What might not be readily apparent is at what stage the foundation likes to come into a project. "We primarily provide support when a documentary film project is in production, preferring not to invest in the research and development phase so that we may base our review on a full and detailed treatment of the film," says Im. "Sometimes we provide support for post-production, when a film is in the editing stage and we are able to see some representative clips from the film."
Government agencies are also a major source of support for documentary films. In fact, these grants are among the most generous--and this is one important area the Foundation Center doesn't track. The top three US government funders for documentaries-the National Science Foundation (NSF), National Endowment for the Humanities (NEH) and the National Endowment for the Arts (NEA)--award millions of dollars to filmmakers every year. A large portion of the PBS schedule is underwritten by this troika. And the agencies increasingly fund programs that appear on other outlets such as the Smithsonian and National Geographic Channels.
Not only do these agencies fund individual programs but they also support tent-pole series like American Masters, POV and Great Performances. The agencies also fund numerous film festivals. "We support the ecology," explains Ted Libbey of the NEA, when describing why it support programmers and well as program producers.
The three government funders have supported documentaries that tackle subject matter ranging from Wild Bill Hickok and Annie Oakley to the Buddha, from dinosaurs to Depression-era photographer Dorothea Lange. For more information about grantees, areas of interest and the process and deadlines for submitting a grant proposal, check the agencies' respective websites.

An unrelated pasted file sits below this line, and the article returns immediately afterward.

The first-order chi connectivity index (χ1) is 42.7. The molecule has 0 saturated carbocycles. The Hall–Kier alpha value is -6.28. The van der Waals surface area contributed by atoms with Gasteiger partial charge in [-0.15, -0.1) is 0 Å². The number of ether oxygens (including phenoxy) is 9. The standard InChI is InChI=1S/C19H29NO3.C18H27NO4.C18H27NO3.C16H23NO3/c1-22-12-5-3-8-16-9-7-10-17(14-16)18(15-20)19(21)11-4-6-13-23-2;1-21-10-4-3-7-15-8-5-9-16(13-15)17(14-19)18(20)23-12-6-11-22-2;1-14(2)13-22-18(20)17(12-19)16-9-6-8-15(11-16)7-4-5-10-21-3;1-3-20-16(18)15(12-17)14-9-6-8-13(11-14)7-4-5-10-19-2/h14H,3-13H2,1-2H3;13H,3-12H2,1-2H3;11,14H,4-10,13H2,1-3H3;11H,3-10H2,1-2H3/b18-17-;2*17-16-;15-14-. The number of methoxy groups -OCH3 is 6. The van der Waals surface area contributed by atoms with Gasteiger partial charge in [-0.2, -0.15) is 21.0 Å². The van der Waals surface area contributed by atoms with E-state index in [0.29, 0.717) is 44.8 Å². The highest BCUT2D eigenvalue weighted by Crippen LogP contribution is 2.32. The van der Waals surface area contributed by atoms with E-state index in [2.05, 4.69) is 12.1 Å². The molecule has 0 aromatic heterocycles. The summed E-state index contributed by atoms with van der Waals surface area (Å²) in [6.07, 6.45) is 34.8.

While each agency requires an applicant to submit a rather substantial proposal, assemble a knowledgeable group of advisers and work out a distribution and evaluation plan, "the upside is that they'll give you six figures and they're easy to research," says Warshawski. The downside is that the process will seem slow to any filmmaker full of burning passion to get underway on an idea. There are set funding cycles and the decision-making can take months--and you shouldn't be surprised if the answer is "No."
"It's very competitive and not for the faint of heart," admits Valentine Kass, program officer at the Division of Research on Learning in Formal and Informal Settings of the National Science Foundation. "Competitiveness for our dollars is even greater than it was before. We're getting more proposals, and budgets are increasing, so we can't fund as many projects."
Being rejected doesn't mean you won't eventually get funded, or that you had a bad idea. When she was just starting out as a program officer at NSF, Kass once reviewed a proposal that she thought was "excellent"--but it was rejected by the decision-making panel. She read the panel's notes and agreed that the proposal needed work. When the disheartened producer called, Kass told him, "Here are ten things I think you should do." After the producer thought about it, he reworked his proposal and called her back and said, "I've done nine; is that enough?" She responded, "My advice is to do ten." He resubmitted the proposal, and it received the highest approval rating from the panel-and the project was awarded a grant. "He'd done 9.5," adds Kass.
"Some come back two or three times," she continues. But if you can't do it in three times, she encourages applicants to find another project.